Saturday, December 5, 2015


Each and every one of us is different and unique, and everything we believe in is equally different. If you think about it, it is initially wrong to pay too much attention to what others think since everyone has very diverse vision of what's right or wrong. Judging is in the nature of people. Judging others makes us feel better about ourselves and helps cover up our own imperfections. In fact, the more judgmental someone is - the more imperfect. You can't please everyone, and what is more important you don't have to. Trying to do this, won't stop  you from being judged, you are going to always have someone disagreeing with you anyway.

Thursday, November 19, 2015


A man does what he can;
a woman does what a man cannot.
Isabel Allende

The woman was not created inferior to the man, nor was the man created to be greater than the woman. They were both created to have their own place in the universe and the balance of it has been shaken ever since the woman decided she was a man (with no balls).

Basically, women are to blame for everything going upside down in this world. Joke. Though many a true word is spoken in jest. The last 100 years have all been about women's rights and equality. Now, I am not a feminist. I do, however, fully support women's rights and legal and political equality. In fact, my dissertation in my second University was about women's rights and the history of feminism. As an epigraph to it I used a quote from a book by Valentine Pikul "Fovarit: His Tavrida", that is alleged to Catherine II: "Equaling the woman to a position of the man means humiliating and offending her."

Monday, November 9, 2015


People used to be intelligent and well educated back in 19th century, way more than today - the times of unlimited possibilities and global progress. Paradox but true.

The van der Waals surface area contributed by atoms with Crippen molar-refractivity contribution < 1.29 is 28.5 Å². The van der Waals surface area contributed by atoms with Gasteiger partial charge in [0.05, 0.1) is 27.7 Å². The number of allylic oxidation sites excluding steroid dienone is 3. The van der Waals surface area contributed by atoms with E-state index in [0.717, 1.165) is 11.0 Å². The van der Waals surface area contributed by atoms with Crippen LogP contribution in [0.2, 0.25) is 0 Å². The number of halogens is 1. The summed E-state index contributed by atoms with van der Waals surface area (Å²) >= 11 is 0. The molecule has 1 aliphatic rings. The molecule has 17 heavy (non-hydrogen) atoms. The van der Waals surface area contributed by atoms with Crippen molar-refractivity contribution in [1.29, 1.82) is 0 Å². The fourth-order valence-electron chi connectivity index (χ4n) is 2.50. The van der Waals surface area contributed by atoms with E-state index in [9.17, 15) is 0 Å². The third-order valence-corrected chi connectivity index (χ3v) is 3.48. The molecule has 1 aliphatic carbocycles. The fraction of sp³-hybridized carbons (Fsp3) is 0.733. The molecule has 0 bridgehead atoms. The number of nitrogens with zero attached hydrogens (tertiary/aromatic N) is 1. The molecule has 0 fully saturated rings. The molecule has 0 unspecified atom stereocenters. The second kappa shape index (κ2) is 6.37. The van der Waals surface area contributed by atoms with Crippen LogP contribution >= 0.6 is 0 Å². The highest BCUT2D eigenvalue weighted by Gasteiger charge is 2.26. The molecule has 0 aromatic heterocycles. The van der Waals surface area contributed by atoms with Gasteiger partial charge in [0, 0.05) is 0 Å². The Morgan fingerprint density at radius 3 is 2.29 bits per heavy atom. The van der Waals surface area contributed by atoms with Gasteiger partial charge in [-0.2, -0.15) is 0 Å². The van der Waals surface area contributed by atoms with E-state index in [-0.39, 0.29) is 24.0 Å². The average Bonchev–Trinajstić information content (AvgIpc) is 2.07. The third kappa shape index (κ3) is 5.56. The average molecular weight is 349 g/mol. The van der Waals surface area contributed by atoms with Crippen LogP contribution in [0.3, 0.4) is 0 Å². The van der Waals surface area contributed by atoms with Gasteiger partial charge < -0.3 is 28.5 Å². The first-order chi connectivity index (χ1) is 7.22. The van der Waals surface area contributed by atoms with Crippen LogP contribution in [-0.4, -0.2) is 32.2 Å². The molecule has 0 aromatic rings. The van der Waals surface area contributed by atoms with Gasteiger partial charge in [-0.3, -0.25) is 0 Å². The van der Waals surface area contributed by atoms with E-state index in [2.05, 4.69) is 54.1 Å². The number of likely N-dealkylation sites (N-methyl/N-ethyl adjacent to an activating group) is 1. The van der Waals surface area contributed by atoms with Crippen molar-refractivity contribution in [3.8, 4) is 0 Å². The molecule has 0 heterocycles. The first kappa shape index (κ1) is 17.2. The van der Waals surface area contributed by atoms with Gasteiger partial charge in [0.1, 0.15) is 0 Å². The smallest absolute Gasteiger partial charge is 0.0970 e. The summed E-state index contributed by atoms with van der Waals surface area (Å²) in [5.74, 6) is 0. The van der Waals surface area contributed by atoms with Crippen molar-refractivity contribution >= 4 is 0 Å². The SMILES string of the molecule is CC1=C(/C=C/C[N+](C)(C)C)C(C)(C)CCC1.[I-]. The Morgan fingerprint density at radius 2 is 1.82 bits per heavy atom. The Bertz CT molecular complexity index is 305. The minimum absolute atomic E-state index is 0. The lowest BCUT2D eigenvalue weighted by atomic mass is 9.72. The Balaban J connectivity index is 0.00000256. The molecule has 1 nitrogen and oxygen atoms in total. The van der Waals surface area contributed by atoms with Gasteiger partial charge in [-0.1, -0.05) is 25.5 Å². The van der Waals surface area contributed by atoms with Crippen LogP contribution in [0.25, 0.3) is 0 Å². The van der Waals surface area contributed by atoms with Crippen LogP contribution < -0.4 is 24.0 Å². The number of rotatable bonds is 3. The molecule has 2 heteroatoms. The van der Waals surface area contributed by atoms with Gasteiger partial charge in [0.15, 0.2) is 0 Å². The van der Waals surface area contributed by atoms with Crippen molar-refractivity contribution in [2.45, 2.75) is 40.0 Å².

It was my exact thought when I started reading Sherlock Holmes: The complete collection the other day, and stumbled upon a paragraph that said: "...Deceit, according to him, was an impossibilty in the case of one trained to observation and analysis. His conclusions were as infallible as so many propositions of Euclid..." Last time I read the stories about Sherlock Holmes was at the age of 13 or 14, naturally the level of comprehension at my current 28 is completely different. First question that came on my mind was "Hm.. How many people in 21 century know who was Euclid?" And the more I read, the more similar questions kept occuring.

Young students mostly don't like to read classical literature, because they falsely assume it is boring. And if you try googling "classical li..." the option "classical literature" comes up third in the row, right up after "classical liberalism" and "classical languages", which in my opinion is very sad. Not that liberalism and languages in their classical appearance are not interesting - very interesting indeed - yet apparently it's what excites people of 21 century way more than classical literature. Or literature at all for that matter.
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